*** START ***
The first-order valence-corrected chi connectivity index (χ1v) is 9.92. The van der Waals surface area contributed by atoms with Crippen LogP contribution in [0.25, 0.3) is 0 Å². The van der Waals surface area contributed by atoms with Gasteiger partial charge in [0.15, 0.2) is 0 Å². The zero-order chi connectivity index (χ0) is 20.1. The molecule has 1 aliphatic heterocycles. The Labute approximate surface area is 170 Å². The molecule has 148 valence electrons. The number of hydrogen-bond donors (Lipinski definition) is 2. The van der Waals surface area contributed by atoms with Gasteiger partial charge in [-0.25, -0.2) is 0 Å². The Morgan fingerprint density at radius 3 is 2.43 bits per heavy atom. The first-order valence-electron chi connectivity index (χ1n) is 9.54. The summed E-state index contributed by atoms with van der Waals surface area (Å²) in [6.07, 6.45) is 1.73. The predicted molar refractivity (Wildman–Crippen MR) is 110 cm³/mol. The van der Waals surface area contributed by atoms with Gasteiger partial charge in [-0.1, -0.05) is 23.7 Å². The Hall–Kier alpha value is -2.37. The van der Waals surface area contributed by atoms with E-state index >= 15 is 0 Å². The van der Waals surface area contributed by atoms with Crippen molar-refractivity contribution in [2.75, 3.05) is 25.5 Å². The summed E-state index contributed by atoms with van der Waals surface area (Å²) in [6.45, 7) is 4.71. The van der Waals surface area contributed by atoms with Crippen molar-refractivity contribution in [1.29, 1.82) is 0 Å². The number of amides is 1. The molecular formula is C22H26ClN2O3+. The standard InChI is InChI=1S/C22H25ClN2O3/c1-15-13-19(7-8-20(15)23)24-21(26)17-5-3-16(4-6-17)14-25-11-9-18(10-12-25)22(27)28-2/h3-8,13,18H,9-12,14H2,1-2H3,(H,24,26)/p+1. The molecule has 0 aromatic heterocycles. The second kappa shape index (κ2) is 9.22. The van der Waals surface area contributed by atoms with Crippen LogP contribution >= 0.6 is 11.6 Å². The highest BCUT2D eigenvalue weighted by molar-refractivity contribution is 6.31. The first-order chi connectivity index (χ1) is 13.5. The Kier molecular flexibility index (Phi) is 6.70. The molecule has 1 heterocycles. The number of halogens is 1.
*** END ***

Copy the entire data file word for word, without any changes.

The first-order valence-corrected chi connectivity index (χ1v) is 9.92. The van der Waals surface area contributed by atoms with Crippen LogP contribution in [0.25, 0.3) is 0 Å². The van der Waals surface area contributed by atoms with Gasteiger partial charge in [0.15, 0.2) is 0 Å². The zero-order chi connectivity index (χ0) is 20.1. The molecule has 1 aliphatic heterocycles. The Labute approximate surface area is 170 Å². The molecule has 148 valence electrons. The number of hydrogen-bond donors (Lipinski definition) is 2. The van der Waals surface area contributed by atoms with Gasteiger partial charge in [-0.25, -0.2) is 0 Å². The Morgan fingerprint density at radius 3 is 2.43 bits per heavy atom. The first-order valence-electron chi connectivity index (χ1n) is 9.54. The summed E-state index contributed by atoms with van der Waals surface area (Å²) in [6.07, 6.45) is 1.73. The predicted molar refractivity (Wildman–Crippen MR) is 110 cm³/mol. The van der Waals surface area contributed by atoms with Gasteiger partial charge in [-0.1, -0.05) is 23.7 Å². The Hall–Kier alpha value is -2.37. The van der Waals surface area contributed by atoms with E-state index >= 15 is 0 Å². The van der Waals surface area contributed by atoms with Crippen molar-refractivity contribution in [2.75, 3.05) is 25.5 Å². The summed E-state index contributed by atoms with van der Waals surface area (Å²) in [6.45, 7) is 4.71. The van der Waals surface area contributed by atoms with Crippen molar-refractivity contribution in [1.29, 1.82) is 0 Å². The number of amides is 1. The molecular formula is C22H26ClN2O3+. The standard InChI is InChI=1S/C22H25ClN2O3/c1-15-13-19(7-8-20(15)23)24-21(26)17-5-3-16(4-6-17)14-25-11-9-18(10-12-25)22(27)28-2/h3-8,13,18H,9-12,14H2,1-2H3,(H,24,26)/p+1. The molecule has 0 aromatic heterocycles. The second kappa shape index (κ2) is 9.22. The van der Waals surface area contributed by atoms with Crippen LogP contribution >= 0.6 is 11.6 Å². The highest BCUT2D eigenvalue weighted by molar-refractivity contribution is 6.31. The first-order chi connectivity index (χ1) is 13.5. The Kier molecular flexibility index (Phi) is 6.70. The molecule has 1 heterocycles. The number of halogens is 1.